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Any well-stocked Japanese kitchen needs a bottle of dashi, a salty cooking stock usually made with dried bonito. Dashi is sometimes combined with soy sauce, and the resulting mixture, called dashi-joyu, is commonly used to prepare soups and season a number of ingredients.

As such a ubiquitous part of Japanese cooking, you can buy dashi-joyu at any supermarket. And if you happen to be at a certain few parking lots in Hiroshima or Okayama Prefectures, now you can get it from a vending machine, too.

On July 12, a new vending machine was placed in the Mitsui Repark coin-operated parking lot in Okayama City’s Togiyacho neighborhood. The machine sells 500-milliliter plastic bottles of Dashi Doraku-brand dashi-joyu, produced by the company Nitanda Shoyu on Etajima Island in Hiroshima Bay.

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The parking lot sees many customers, due to its location on a major commuting thoroughfare, and also being surrounded by a number of popular restaurants and bars. “A lot of people who are passing by stop and snap a picture of the machine on their cell phones,” explained a representative from Mitsui Reality Chugoku, the company that manages the lot. “Many of them buy a bottle as a novelty, something to talk with their friends about. It’s especially handy for the husband who needs something to distract his wife from her anger after he’s been out drinking too late,” he added with a laugh.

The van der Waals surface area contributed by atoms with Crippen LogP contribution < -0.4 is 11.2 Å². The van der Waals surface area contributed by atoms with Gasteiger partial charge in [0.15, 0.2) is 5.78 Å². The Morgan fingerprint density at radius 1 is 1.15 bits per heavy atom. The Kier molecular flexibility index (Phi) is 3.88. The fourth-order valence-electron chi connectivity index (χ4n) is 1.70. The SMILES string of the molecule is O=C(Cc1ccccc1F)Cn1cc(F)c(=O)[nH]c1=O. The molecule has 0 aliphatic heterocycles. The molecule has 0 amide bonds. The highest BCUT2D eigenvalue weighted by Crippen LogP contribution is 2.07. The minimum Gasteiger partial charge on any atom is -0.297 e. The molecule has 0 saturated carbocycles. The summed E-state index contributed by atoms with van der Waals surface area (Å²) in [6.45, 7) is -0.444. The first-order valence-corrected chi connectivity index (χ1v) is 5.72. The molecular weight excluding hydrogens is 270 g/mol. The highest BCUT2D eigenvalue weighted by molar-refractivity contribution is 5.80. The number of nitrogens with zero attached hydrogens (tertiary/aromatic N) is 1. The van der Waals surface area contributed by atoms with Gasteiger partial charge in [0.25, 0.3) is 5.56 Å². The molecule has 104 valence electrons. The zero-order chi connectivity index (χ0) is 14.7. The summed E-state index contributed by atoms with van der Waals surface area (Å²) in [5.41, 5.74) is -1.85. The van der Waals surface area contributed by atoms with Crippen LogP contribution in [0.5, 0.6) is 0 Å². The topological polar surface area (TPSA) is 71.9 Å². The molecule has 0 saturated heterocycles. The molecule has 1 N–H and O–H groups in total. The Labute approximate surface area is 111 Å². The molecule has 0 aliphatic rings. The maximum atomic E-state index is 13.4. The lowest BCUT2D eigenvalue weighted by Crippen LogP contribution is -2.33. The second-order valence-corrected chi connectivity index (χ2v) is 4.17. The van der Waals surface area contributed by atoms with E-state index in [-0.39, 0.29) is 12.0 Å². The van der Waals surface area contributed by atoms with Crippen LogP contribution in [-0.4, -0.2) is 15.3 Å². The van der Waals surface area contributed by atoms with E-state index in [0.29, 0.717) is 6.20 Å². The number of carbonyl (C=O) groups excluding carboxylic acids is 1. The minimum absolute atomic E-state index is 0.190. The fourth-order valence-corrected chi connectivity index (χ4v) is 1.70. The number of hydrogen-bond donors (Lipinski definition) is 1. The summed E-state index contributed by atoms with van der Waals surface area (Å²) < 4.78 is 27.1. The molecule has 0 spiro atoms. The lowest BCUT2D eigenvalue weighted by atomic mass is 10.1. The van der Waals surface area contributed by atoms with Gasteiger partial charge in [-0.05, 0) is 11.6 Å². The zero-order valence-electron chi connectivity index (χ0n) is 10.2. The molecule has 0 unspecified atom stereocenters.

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Shoppers have a choice of two different types of dashi-joyu. The premium option is the version made with flying fish which costs 650 yen (US$6.50), while the more economical kelp variety is just 450 yen.

Although the machine is the first of its kind in Okayama Prefecture, Mitsui Reality Chugoku has four similarly equipped parking lots in neighboring Hiroshima Prefecture with a total of seven dashi-joyu vending machines. The busiest location sells as many as 200 bottles a day, with customers lining up to purchase a bottle.

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Mitsui Reality Chugoku has plans to expand its parking operations in Okayama, and given the popularity of their dashi-joyu vending machines so far, it’s likely we’ll see more of them as well. Just remember that while there’s no law against open containers of dashi-joyu in motor vehicles, it can be pretty pungent stuff, so wait until you get home to crack that bottle open.

Source: Okayama Keizai Shimbun
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